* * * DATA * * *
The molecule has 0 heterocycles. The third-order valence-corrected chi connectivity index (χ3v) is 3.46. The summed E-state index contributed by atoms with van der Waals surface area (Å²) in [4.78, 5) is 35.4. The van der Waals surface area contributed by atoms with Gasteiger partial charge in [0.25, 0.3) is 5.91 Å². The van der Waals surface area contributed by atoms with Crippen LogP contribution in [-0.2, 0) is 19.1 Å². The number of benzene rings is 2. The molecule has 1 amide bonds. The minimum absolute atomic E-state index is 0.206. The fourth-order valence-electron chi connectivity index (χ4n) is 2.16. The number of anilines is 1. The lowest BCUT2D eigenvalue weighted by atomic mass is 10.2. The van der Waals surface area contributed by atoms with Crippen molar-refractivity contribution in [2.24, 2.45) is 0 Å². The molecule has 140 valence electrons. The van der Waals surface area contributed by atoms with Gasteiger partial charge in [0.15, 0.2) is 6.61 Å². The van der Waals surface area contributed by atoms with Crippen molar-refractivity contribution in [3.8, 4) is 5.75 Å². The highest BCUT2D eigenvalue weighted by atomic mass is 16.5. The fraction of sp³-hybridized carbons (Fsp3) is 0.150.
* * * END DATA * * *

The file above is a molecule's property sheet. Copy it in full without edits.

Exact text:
The molecule has 0 heterocycles. The third-order valence-corrected chi connectivity index (χ3v) is 3.46. The summed E-state index contributed by atoms with van der Waals surface area (Å²) in [4.78, 5) is 35.4. The van der Waals surface area contributed by atoms with Gasteiger partial charge in [0.25, 0.3) is 5.91 Å². The van der Waals surface area contributed by atoms with Crippen LogP contribution in [-0.2, 0) is 19.1 Å². The number of benzene rings is 2. The molecule has 1 amide bonds. The minimum absolute atomic E-state index is 0.206. The fourth-order valence-electron chi connectivity index (χ4n) is 2.16. The number of anilines is 1. The lowest BCUT2D eigenvalue weighted by atomic mass is 10.2. The van der Waals surface area contributed by atoms with Crippen molar-refractivity contribution in [2.24, 2.45) is 0 Å². The molecule has 140 valence electrons. The van der Waals surface area contributed by atoms with Gasteiger partial charge in [0.15, 0.2) is 6.61 Å². The van der Waals surface area contributed by atoms with Crippen molar-refractivity contribution in [3.8, 4) is 5.75 Å². The highest BCUT2D eigenvalue weighted by atomic mass is 16.5. The fraction of sp³-hybridized carbons (Fsp3) is 0.150.